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CS 229: Machine Learning (Course handouts)

CS 229: Machine Learning (Course handouts)
Lecture notes 1 (ps) (pdf) Supervised Learning, Discriminative Algorithms Lecture notes 2 (ps) (pdf) Generative Algorithms Lecture notes 3 (ps) (pdf) Support Vector Machines Lecture notes 4 (ps) (pdf) Learning Theory Lecture notes 5 (ps) (pdf) Regularization and Model Selection Lecture notes 6 (ps) (pdf) Online Learning and the Perceptron Algorithm. (optional reading) Lecture notes 7a (ps) (pdf) Unsupervised Learning, k-means clustering. Lecture notes 7b (ps) (pdf) Mixture of Gaussians Lecture notes 8 (ps) (pdf) The EM Algorithm Lecture notes 9 (ps) (pdf) Factor Analysis Lecture notes 10 (ps) (pdf) Principal Components Analysis Lecture notes 11 (ps) (pdf) Independent Components Analysis Lecture notes 12 (ps) (pdf) Reinforcement Learning and Control Supplemental notes 1 (pdf) Binary classification with +/-1 labels. Supplemental notes 2 (pdf) Boosting algorithms and weak learning.

Big Data and Social Analytics certificate course | MIT Earn an MIT certificate in the fundamental theory and analysis of big data to better understand and predict human networks and behaviours in social structures. Conduct preliminary analysis and draw hypotheses about that data Understand exactly what kind of data you are dealing with in your role Design interventions using that analysis that are intended to change behavior Massachusetts Institute of Technology | School of Architecture + Planning Privacy Policy | Call us: +1 224 249 3522 Understanding these human-machine systems is what's going to make our future social systems stable and safe. Founding faculty director of MIT Connection Science; Course Instructor Receive detailed course module information, pricing, course schedules, and more. Yves-Alexandre de Montjoye SUITABLE FOR: This course is suitable for technically-minded graduates and working professionals in any role, across any industry, who are looking to unlock big data potential in their organisation.

Introduction to Machine Learning Draft of Incomplete Notes by Nils J. nilsson@cs.stanford.edu Description (as of ): From this page you can download a draft of notes I used for a Stanford course on Machine Learning. The notes survey many of the important topics in machine learning circa the late 1990s. There have been many important developments in machine learning since these notes were written. Download the notes: Introduction to Machine Learning (2.1 MB) Although this draft says that these notes were planned to be a textbook, they will remain just notes. Nils J. nilsson@cs.stanford.edu Copyright © 2014 Nils J.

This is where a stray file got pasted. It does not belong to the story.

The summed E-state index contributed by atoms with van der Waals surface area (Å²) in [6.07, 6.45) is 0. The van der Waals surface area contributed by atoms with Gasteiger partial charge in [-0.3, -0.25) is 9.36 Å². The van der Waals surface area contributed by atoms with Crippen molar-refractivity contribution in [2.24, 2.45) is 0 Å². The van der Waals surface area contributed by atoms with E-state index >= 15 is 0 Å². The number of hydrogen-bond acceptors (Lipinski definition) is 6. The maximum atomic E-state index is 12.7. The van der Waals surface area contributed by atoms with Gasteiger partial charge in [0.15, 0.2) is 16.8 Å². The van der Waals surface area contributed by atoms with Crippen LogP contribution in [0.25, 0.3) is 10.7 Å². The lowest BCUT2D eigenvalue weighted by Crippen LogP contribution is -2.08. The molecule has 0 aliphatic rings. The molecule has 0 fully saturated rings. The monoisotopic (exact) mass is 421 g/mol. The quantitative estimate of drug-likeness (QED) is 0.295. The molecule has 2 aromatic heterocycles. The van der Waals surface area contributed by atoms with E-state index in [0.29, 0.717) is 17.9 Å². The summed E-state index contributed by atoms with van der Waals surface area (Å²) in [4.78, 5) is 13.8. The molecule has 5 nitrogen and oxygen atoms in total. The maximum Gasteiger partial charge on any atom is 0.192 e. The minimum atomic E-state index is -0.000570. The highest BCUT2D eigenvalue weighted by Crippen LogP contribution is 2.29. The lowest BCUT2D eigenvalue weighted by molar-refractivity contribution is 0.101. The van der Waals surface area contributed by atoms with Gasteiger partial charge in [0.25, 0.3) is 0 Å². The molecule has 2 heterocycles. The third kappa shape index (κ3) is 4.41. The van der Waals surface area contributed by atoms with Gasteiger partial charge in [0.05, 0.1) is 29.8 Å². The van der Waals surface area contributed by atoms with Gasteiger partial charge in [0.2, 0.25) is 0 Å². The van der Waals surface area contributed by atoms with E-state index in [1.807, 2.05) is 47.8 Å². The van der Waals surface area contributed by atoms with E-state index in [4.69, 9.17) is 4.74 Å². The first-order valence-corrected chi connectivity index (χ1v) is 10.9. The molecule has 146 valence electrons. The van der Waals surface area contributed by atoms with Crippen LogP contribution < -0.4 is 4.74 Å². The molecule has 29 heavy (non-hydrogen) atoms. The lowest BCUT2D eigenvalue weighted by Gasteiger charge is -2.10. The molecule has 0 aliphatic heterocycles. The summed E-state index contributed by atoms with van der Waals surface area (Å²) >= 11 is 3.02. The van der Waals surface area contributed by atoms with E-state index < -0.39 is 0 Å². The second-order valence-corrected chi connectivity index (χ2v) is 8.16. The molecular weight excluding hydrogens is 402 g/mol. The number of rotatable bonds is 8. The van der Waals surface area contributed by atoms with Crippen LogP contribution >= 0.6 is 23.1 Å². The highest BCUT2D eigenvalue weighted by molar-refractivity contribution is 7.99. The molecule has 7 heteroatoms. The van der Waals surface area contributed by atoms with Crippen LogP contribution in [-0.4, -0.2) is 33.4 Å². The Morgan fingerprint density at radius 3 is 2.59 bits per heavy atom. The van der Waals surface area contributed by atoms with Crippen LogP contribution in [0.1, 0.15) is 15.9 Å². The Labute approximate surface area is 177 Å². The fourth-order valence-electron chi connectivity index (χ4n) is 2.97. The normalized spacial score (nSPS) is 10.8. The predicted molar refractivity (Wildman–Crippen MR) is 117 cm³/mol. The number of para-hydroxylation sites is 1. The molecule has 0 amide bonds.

Andrew Ng's Home page Andrew Ng is a co-founder of Coursera and the director of the Stanford AI Lab. In 2011 he led the development of Stanford University’s main MOOC (Massive Open Online Courses) platform and also taught an online Machine Learning class that was offered to over 100,000 students, leading to the founding of Coursera. more > Ng’s Stanford research group focuses on deep learning, which builds very large neural networks to learn from labeled and unlabeled data. more > Video Lectures | Mathematics for Computer Science | Electrical Engineering and Computer Science | MIT OpenCourseWare Machine Learning - complete course notes The following notes represent a complete, stand alone interpretation of Stanford's machine learning course presented by Professor Andrew Ng and originally posted on the ml-class.org website during the fall 2011 semester. The topics covered are shown below, although for a more detailed summary see lecture 19. The only content not covered here is the Octave/MATLAB programming. All diagrams are my own or are directly taken from the lectures, full credit to Professor Ng for a truly exceptional lecture course. What are these notes? Originally written as a way for me personally to help solidify and document the concepts, these notes have grown into a reasonably complete block of reference material spanning the course in its entirety in just over 40 000 words and a lot of diagrams! The notes were written in Evernote, and then exported to HTML automatically. How can you help!? If you notice errors or typos, inconsistencies or things that are unclear please tell me and I'll update them. Content